Earlier in the year, the legislature amended the Illinois Human Rights Act to place new restrictions on employers’ ability to consider criminal conviction records when making employment decisions. The amendments allow employers to consider applicant and employee criminal conviction records in only two circumstances: (1) where a “substantial relationship exists between the conviction and the employment action being taken, and (2) where granting or continuing an individual’s employment would pose an unreasonable risk to safety or property of specific individuals, or to the public. Employers must consider the following factors in determining whether a conviction is disqualifying:

i.     The length of time since the conviction;

ii.    The number of convictions represented in the conviction record;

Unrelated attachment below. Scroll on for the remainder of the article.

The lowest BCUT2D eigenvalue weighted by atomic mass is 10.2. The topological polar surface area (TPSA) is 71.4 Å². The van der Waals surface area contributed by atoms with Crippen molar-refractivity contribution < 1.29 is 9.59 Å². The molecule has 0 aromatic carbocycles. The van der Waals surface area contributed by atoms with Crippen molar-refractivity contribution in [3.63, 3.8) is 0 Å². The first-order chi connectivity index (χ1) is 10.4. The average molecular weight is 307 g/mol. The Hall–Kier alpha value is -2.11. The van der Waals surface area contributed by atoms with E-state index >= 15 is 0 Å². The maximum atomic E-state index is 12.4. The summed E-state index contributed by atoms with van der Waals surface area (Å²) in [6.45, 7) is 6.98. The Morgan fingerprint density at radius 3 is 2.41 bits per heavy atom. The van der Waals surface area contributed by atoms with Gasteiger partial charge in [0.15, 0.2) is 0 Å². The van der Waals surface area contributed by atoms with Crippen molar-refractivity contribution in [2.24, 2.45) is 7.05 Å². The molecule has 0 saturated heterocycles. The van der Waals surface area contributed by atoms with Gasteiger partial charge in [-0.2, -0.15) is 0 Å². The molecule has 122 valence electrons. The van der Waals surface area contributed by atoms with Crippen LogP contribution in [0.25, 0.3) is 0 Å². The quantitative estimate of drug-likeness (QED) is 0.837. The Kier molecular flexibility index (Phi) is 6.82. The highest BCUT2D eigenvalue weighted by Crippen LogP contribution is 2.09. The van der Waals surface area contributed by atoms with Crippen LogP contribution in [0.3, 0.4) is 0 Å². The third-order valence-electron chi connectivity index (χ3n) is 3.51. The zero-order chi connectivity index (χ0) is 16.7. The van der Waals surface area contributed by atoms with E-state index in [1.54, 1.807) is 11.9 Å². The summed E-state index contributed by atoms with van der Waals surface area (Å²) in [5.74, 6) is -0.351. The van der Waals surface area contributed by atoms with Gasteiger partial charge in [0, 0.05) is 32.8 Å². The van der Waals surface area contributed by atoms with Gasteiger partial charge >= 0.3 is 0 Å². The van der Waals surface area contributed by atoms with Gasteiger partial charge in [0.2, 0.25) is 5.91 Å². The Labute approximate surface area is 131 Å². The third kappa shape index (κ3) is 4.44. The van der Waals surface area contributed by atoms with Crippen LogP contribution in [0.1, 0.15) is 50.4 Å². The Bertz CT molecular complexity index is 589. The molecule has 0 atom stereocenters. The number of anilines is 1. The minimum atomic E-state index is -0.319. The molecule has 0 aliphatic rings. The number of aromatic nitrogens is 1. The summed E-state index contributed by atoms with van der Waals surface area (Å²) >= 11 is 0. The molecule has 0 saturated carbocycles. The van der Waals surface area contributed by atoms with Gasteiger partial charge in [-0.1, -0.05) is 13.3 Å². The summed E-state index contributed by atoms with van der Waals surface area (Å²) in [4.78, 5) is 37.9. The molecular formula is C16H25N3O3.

iii.   The severity of the conviction and its relationship to the safety of others;

iv.   The circumstances surrounding the conviction;

v.    The age of the employee at the time of conviction; and

vi.   Any evidence of rehabilitation.

Further, before an employer takes any adverse action based on a criminal conviction, it must engage in an interactive process with the applicant or employee, giving that individual notice of the potentially disqualifying conviction, providing a copy of any relevant criminal history report, and explaining the individual’s right to respond (within five days), including any challenge to the accuracy of the conviction record or evidence of mitigation. A final decision by the employer must be accompanied by a notice of the disqualifying conviction and reason for the decision, and notification of the person’s right to file a charge with the Illinois Department of Human Rights.